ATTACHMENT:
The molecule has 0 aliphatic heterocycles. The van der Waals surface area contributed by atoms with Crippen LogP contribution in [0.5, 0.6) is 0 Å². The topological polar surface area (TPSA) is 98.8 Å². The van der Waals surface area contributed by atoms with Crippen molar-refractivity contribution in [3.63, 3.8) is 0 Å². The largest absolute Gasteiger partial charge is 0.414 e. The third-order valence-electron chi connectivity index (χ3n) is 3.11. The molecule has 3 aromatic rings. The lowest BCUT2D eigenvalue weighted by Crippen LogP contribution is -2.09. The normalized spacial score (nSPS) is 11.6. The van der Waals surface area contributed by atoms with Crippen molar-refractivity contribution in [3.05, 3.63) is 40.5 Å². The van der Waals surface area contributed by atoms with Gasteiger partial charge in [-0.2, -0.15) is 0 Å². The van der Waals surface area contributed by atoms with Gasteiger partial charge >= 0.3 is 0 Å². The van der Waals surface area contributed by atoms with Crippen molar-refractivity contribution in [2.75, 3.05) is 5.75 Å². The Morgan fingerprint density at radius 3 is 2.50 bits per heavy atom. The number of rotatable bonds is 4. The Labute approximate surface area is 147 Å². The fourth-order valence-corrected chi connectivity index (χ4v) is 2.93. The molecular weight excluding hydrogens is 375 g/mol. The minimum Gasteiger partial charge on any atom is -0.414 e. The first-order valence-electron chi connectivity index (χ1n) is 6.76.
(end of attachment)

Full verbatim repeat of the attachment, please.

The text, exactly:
The molecule has 0 aliphatic heterocycles. The van der Waals surface area contributed by atoms with Crippen LogP contribution in [0.5, 0.6) is 0 Å². The topological polar surface area (TPSA) is 98.8 Å². The van der Waals surface area contributed by atoms with Crippen molar-refractivity contribution in [3.63, 3.8) is 0 Å². The largest absolute Gasteiger partial charge is 0.414 e. The third-order valence-electron chi connectivity index (χ3n) is 3.11. The molecule has 3 aromatic rings. The lowest BCUT2D eigenvalue weighted by Crippen LogP contribution is -2.09. The normalized spacial score (nSPS) is 11.6. The van der Waals surface area contributed by atoms with Crippen molar-refractivity contribution in [3.05, 3.63) is 40.5 Å². The van der Waals surface area contributed by atoms with Gasteiger partial charge in [-0.2, -0.15) is 0 Å². The van der Waals surface area contributed by atoms with Gasteiger partial charge >= 0.3 is 0 Å². The van der Waals surface area contributed by atoms with Crippen molar-refractivity contribution in [2.75, 3.05) is 5.75 Å². The Morgan fingerprint density at radius 3 is 2.50 bits per heavy atom. The number of rotatable bonds is 4. The Labute approximate surface area is 147 Å². The fourth-order valence-corrected chi connectivity index (χ4v) is 2.93. The molecular weight excluding hydrogens is 375 g/mol. The minimum Gasteiger partial charge on any atom is -0.414 e. The first-order valence-electron chi connectivity index (χ1n) is 6.76.